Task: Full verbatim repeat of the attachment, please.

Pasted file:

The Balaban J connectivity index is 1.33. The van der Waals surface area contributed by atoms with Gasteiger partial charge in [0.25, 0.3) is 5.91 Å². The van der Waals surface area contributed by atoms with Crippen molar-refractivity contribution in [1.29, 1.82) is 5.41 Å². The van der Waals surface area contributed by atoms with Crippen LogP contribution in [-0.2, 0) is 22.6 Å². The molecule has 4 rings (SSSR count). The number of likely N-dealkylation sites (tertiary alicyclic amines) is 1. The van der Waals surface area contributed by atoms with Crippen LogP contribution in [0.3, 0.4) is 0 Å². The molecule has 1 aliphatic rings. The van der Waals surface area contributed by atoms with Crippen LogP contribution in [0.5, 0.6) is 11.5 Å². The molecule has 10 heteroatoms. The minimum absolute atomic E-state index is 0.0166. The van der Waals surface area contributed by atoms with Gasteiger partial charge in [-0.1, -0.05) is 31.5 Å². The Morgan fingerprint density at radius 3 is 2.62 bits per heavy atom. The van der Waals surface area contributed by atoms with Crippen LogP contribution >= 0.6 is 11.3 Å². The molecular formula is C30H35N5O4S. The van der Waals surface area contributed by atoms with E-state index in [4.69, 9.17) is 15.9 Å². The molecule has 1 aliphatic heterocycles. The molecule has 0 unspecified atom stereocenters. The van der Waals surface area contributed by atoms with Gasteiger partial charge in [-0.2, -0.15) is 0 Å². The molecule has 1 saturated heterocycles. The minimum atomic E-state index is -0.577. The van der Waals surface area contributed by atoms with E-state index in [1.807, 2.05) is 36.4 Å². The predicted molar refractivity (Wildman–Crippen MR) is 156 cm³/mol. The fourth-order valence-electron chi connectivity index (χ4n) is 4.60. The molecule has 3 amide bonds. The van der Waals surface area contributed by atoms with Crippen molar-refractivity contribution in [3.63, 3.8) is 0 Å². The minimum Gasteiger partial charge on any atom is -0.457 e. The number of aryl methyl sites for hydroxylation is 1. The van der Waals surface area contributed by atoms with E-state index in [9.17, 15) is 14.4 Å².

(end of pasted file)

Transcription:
The Balaban J connectivity index is 1.33. The van der Waals surface area contributed by atoms with Gasteiger partial charge in [0.25, 0.3) is 5.91 Å². The van der Waals surface area contributed by atoms with Crippen molar-refractivity contribution in [1.29, 1.82) is 5.41 Å². The van der Waals surface area contributed by atoms with Crippen LogP contribution in [-0.2, 0) is 22.6 Å². The molecule has 4 rings (SSSR count). The number of likely N-dealkylation sites (tertiary alicyclic amines) is 1. The van der Waals surface area contributed by atoms with Crippen LogP contribution in [0.3, 0.4) is 0 Å². The molecule has 1 aliphatic rings. The van der Waals surface area contributed by atoms with Crippen LogP contribution in [0.5, 0.6) is 11.5 Å². The molecule has 10 heteroatoms. The minimum absolute atomic E-state index is 0.0166. The van der Waals surface area contributed by atoms with Gasteiger partial charge in [-0.1, -0.05) is 31.5 Å². The Morgan fingerprint density at radius 3 is 2.62 bits per heavy atom. The van der Waals surface area contributed by atoms with Crippen LogP contribution >= 0.6 is 11.3 Å². The molecular formula is C30H35N5O4S. The van der Waals surface area contributed by atoms with E-state index in [4.69, 9.17) is 15.9 Å². The molecule has 1 aliphatic heterocycles. The molecule has 0 unspecified atom stereocenters. The van der Waals surface area contributed by atoms with Gasteiger partial charge in [-0.2, -0.15) is 0 Å². The molecule has 1 saturated heterocycles. The minimum atomic E-state index is -0.577. The van der Waals surface area contributed by atoms with E-state index in [1.807, 2.05) is 36.4 Å². The predicted molar refractivity (Wildman–Crippen MR) is 156 cm³/mol. The fourth-order valence-electron chi connectivity index (χ4n) is 4.60. The molecule has 3 amide bonds. The van der Waals surface area contributed by atoms with Crippen molar-refractivity contribution in [3.63, 3.8) is 0 Å². The minimum Gasteiger partial charge on any atom is -0.457 e. The number of aryl methyl sites for hydroxylation is 1. The van der Waals surface area contributed by atoms with E-state index in [9.17, 15) is 14.4 Å².